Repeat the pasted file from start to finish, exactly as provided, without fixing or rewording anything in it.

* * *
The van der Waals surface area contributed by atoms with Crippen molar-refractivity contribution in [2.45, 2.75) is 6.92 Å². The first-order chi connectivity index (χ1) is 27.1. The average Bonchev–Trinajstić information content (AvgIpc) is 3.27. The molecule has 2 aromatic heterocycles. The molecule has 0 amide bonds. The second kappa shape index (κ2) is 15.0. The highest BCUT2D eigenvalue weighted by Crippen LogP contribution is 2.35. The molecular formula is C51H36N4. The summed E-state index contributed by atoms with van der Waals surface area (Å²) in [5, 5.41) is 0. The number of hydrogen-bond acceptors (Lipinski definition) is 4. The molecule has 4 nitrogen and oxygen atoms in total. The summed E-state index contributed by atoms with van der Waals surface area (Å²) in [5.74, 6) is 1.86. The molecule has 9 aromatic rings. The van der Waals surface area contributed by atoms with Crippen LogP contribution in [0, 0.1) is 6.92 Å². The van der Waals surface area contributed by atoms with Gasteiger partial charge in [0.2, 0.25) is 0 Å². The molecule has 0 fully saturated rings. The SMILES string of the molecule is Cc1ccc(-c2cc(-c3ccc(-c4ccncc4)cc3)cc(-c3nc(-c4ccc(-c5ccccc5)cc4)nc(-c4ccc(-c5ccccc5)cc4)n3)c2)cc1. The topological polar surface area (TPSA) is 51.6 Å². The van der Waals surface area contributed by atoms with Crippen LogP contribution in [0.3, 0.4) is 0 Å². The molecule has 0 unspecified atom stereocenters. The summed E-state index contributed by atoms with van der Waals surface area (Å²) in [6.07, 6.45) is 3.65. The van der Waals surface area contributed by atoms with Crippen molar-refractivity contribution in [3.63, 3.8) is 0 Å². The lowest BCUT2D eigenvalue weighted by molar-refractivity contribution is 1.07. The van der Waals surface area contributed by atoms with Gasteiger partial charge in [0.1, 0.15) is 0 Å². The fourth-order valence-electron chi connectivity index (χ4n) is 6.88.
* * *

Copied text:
The van der Waals surface area contributed by atoms with Crippen molar-refractivity contribution in [2.45, 2.75) is 6.92 Å². The first-order chi connectivity index (χ1) is 27.1. The average Bonchev–Trinajstić information content (AvgIpc) is 3.27. The molecule has 2 aromatic heterocycles. The molecule has 0 amide bonds. The second kappa shape index (κ2) is 15.0. The highest BCUT2D eigenvalue weighted by Crippen LogP contribution is 2.35. The molecular formula is C51H36N4. The summed E-state index contributed by atoms with van der Waals surface area (Å²) in [5, 5.41) is 0. The number of hydrogen-bond acceptors (Lipinski definition) is 4. The molecule has 4 nitrogen and oxygen atoms in total. The summed E-state index contributed by atoms with van der Waals surface area (Å²) in [5.74, 6) is 1.86. The molecule has 9 aromatic rings. The van der Waals surface area contributed by atoms with Crippen LogP contribution in [0, 0.1) is 6.92 Å². The van der Waals surface area contributed by atoms with Gasteiger partial charge in [0.2, 0.25) is 0 Å². The molecule has 0 fully saturated rings. The SMILES string of the molecule is Cc1ccc(-c2cc(-c3ccc(-c4ccncc4)cc3)cc(-c3nc(-c4ccc(-c5ccccc5)cc4)nc(-c4ccc(-c5ccccc5)cc4)n3)c2)cc1. The topological polar surface area (TPSA) is 51.6 Å². The van der Waals surface area contributed by atoms with Crippen LogP contribution in [0.3, 0.4) is 0 Å². The molecule has 0 unspecified atom stereocenters. The summed E-state index contributed by atoms with van der Waals surface area (Å²) in [6.07, 6.45) is 3.65. The van der Waals surface area contributed by atoms with Crippen molar-refractivity contribution in [3.63, 3.8) is 0 Å². The lowest BCUT2D eigenvalue weighted by molar-refractivity contribution is 1.07. The van der Waals surface area contributed by atoms with Gasteiger partial charge in [0.1, 0.15) is 0 Å². The fourth-order valence-electron chi connectivity index (χ4n) is 6.88.